Familiar with wet hulled coffees? For the uninitiated, these beans will look a little surprising. There’s the slightly pale appearance, the ever-so-slightly musty fragrance, and yes, the secondary defects. Let’s get into it. Hulling coffees while they’re still wet (as the name implies) isn’t exactly a flawless system. The beans which are chipped in the process often develop blackened edges as they finish drying, unprotected by the outer parchment layer. While I’d suggest that an excess of these beans is absolutely problematic, I also admit that it’s pretty common to get a few in even the nicest sortings. They’re not primary defects or even partial blacks as classified by the SCA system, but for those used to the immaculate green sorts of traditional washed beans from say Kenya or Colombia, there are some expectations you should be prepared to accept for this coffee. Our impression of the impressive flavor and appreciation of its careful sourcing remains unmarred by a few errant secondaries.
Okay, with the tough stuff out of the way, let’s talk about the bright side. This is a nicely dried 12.3% wet hull, placing it in the “above average” classification for most coffees and the “totally expected” range for most of Indonesia’s iconoclastic post-harvest process. Its low density and relatively large and somewhat spread-out screen size further reflect the range of local cultivars and the overall idiosyncratic treatment method.
Roasters should anticipate a coffee that requires a much gentler approach overall. This is no acid bomb, nor is it a high-density nutshell requiring all your available power to crack open and split the sky with citrus. Lean into to the gentle herbal and cacao nature of the coffee and let those sugars caramelize slowly. You’ll end up with a lovingly developed and elegantly complex coffee that in my estimation is one of the nicest traditional wet hulled Sumatras I’ve tasted in some time.
Diedrich IR-5 by Doris Garrido
If we are looking for a good-tasting Sumatra, this is it; a good coffee from source to taste. We were pleased that this coffee performed great on the cupping table standing alongside other great coffees on the cupping table. Not the best looking, on the other hand. I was concerned while roasting when I saw some little chipped beans on the trier, but nothing alarming. After hearing Chris Kornman’s explanation of all that this coffee has to go through in the wet-hulled process I got to understand why this is something that does not influence the tasty final cup.
Now, on the roasting side, the roast went simply great. I did a gentle roast with a little longer development than usual. I spent 5 minutes in drying, 3:39 in yellowing, and 1:38 minutes in post-development, and dropped the batch at 399.1F. Regarding gas movements, I started adding gas at 30 seconds until 100% and left it there for just a little while. In the same way, I dropped to 30% just after I marked color change. In the airflow settings, the roast began at 0, and I used my basic setting of 50% at the middle of Maillard and 100% before first crack. On the ColorTrack, 63.62 on the whole beans and 56.11 on the ground coffee.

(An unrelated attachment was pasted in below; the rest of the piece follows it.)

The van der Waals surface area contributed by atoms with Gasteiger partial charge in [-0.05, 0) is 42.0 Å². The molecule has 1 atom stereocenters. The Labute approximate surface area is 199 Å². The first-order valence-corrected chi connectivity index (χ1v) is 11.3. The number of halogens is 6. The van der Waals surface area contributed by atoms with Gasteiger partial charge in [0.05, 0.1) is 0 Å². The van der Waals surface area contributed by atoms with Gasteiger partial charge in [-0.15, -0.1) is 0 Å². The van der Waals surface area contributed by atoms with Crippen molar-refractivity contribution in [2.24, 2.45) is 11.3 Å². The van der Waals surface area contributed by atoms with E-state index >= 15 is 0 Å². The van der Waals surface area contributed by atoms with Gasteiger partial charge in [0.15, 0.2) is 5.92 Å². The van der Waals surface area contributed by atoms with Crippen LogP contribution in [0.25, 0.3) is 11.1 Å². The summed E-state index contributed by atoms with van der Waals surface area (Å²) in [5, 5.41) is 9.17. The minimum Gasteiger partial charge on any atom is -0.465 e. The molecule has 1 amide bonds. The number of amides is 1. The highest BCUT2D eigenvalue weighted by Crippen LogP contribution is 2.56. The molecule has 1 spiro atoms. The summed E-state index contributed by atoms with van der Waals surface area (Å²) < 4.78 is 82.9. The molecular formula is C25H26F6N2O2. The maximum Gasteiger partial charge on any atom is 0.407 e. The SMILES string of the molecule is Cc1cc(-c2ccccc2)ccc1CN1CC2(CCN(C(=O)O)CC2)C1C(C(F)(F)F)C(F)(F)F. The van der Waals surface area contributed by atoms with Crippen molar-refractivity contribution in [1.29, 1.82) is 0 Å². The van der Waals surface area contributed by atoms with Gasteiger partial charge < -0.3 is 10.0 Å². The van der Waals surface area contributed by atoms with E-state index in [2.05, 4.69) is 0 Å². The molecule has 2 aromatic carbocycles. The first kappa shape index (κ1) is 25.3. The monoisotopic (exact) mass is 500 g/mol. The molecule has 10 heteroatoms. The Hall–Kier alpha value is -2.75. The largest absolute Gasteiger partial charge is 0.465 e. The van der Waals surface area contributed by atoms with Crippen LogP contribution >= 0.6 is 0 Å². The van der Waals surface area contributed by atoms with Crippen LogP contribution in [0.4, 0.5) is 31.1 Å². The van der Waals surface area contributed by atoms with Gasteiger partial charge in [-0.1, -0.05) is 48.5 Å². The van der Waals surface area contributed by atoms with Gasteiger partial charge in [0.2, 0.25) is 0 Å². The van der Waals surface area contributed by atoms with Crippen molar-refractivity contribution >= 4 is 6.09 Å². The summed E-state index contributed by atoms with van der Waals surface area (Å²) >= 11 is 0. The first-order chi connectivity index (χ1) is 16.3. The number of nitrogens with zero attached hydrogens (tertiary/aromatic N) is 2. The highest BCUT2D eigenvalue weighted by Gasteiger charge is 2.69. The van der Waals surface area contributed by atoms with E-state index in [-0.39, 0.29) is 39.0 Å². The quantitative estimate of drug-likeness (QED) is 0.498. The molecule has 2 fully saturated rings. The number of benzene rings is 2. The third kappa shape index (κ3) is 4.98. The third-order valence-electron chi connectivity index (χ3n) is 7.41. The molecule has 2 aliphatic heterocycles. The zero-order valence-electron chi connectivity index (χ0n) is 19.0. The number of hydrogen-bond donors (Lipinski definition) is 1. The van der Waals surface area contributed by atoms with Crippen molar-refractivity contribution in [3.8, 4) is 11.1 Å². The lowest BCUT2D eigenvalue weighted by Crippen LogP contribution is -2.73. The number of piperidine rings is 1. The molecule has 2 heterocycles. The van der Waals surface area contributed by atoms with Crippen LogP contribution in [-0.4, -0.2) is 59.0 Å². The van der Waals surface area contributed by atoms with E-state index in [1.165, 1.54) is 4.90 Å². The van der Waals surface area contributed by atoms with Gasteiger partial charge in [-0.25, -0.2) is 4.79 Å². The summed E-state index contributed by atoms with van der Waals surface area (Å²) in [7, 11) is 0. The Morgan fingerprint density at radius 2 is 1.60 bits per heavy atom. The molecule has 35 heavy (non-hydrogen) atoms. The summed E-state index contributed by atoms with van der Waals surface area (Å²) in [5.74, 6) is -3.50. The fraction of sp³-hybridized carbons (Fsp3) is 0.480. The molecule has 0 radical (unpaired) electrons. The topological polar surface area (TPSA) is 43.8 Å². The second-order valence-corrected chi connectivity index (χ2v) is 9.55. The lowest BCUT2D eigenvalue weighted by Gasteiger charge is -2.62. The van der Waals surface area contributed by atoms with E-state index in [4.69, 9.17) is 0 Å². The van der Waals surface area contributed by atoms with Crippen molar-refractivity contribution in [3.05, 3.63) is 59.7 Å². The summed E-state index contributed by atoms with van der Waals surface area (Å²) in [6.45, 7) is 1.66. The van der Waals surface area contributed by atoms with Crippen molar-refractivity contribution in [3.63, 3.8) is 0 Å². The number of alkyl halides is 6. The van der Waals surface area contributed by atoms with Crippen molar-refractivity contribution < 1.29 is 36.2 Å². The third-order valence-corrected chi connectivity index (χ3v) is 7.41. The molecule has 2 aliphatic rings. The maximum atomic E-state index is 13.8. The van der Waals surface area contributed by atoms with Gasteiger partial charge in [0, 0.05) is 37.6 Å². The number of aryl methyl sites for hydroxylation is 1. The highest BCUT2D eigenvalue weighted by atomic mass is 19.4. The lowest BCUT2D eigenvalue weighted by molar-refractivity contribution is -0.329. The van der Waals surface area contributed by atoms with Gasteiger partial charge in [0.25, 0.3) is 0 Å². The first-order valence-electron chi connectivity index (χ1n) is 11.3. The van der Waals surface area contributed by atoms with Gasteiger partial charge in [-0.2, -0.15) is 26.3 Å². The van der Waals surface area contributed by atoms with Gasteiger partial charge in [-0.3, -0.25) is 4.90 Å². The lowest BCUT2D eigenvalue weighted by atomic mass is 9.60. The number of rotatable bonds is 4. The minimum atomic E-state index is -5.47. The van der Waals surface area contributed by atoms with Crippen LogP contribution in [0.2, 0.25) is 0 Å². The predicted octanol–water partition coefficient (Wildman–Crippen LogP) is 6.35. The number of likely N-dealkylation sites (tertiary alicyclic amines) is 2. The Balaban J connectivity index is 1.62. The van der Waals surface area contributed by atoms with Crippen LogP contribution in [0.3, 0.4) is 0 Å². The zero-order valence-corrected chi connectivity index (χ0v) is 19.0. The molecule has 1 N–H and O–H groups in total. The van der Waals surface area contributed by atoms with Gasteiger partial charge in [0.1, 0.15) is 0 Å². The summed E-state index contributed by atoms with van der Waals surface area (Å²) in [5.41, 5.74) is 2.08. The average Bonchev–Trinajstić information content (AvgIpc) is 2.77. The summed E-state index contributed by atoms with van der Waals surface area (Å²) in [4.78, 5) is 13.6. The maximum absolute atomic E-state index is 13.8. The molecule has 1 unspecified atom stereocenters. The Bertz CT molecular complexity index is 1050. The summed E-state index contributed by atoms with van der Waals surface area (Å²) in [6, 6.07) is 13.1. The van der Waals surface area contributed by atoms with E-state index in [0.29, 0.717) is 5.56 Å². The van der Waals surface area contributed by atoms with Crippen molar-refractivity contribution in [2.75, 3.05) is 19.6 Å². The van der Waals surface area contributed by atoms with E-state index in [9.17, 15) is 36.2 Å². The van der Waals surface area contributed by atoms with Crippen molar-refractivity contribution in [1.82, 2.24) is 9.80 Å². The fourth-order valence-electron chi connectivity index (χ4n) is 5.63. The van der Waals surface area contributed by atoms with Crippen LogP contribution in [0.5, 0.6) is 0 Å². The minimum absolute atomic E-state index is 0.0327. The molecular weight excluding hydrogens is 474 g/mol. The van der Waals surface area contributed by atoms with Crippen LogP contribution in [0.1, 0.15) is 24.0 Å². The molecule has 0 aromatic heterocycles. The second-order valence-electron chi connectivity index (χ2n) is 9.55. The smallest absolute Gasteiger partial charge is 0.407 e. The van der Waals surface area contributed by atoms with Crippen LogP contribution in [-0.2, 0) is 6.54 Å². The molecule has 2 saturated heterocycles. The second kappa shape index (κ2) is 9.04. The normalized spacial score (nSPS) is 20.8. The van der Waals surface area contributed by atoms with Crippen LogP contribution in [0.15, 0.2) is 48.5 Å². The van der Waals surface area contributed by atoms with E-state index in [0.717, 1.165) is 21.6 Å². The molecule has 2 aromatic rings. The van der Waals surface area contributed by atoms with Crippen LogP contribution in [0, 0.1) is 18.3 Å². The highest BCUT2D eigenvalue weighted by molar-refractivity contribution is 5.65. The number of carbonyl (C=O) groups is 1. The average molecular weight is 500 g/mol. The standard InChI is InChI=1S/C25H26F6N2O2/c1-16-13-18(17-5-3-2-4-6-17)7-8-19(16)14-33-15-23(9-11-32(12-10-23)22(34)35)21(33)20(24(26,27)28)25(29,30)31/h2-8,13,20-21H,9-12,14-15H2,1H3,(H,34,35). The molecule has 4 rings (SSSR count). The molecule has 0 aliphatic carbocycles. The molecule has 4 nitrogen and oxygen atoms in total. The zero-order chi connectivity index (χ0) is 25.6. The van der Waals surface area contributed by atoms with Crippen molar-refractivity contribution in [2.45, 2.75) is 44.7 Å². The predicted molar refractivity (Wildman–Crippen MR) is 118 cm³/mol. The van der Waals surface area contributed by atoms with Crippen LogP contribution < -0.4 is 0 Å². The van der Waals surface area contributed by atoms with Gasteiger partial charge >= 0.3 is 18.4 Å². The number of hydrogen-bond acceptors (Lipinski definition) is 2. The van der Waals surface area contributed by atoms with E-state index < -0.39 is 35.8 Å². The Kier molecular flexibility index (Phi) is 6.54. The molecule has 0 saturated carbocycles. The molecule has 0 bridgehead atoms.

I would say that even when it looks more like a medium roast, it seems just touching that area on tasting notes: lemongrass, orange zest, Valencia oranges on the acidity, clean, silky, milk chocolate, pumpkin pie spice, candied walnut, salty caramel, cashew butter. And for a final comment, I used to expect the wet-hulled kind of taste of earthy and muddiness, but that was barely noticeable here.
Aillio Bullet R1 IBTS Analysis by Evan Gilman
Unless otherwise noted, we use both the roast.world site and Artisan software to document our roasts on the Bullet. You can find our roast documentation below, by searching on roast.world, or by clicking on the Artisan links below.
Generally, we have good results starting our 500g roasts with 428F preheating, P6 power, F2 fan, and d6 drum speed. Take a look at our roast profiles below, as they are constantly changing!
At long last, a wet hulled Crown Jewel coffee from Sumatra. Occasionally, an incredibly clean and consistent wet hulled coffee will arrive, and more often than not it comes from our friends at Ratu Ketiara Gayo. One of the first places I visited in Takengon, the Ketiara Coop was high on the list as they have been providing excellently selected wet hulled coffee for years.
I know from experience that I get the most balanced flavors from a wet hulled coffee if I take the roast long and slow. I started with a slightly lower-than-usual charge temperature of 437F, P8 power, and F2 fan until peak Rate of Rise, where I increased to F3. I continued on this track until Yellowing, when I reduced heat to P7, drawing this coffee slowly and steadily through Maillard. At 342F / 5:45 I increased fan further to F4 to really slow down the roast. At 367F / 7:40 I began toggling between F4 and F5 in anticipation of the spike that usual happens around that time – but the spike happened much later, as did First Crack. Keep a keen ear to the roaster to note the pops that signal First Crack, as this coffee pops very softly. I’m thinking this is in part due to its lower density and the wet hulling process’ propensity to chip and cut the coffee. I allowed the coffee to spend 1:16 in what I deemed post-crack development and dropped the coffee at a rather hot 402.8F / 11:13. All in service of some good sugar browning notes!
While I would generally not take a roast quite this far these days, the heat fits the style in this case. On grinding this coffee before brewing, I got the classic gingery galangal fragrance I’m used to finding in great wet hulled coffees. Upon brewing in the Chemex (grinding finer than usual and utilizing bypass – I’ve found this is the best way to handle wet hulled coffees for pourover), I got heavy dark chocolate top notes, cherry cordial sweetness, candied ginger, and ginger spice in the finish. The only noticeable roughness was a touch of pine that I attribute to just a bit too much time in post-crack development, the result of abundant pyrazines.
Regardless, this is a superlative example of Sumatran wet hulled coffee. While it’s not the traditional creamy ‘Gayo’ flavor profile, it does have all the hallmark notes of the production area, with its heady spice, complex chocolaty notes, and touch of ginger. Cheers to Rahmah and her whole team for another excellent lot!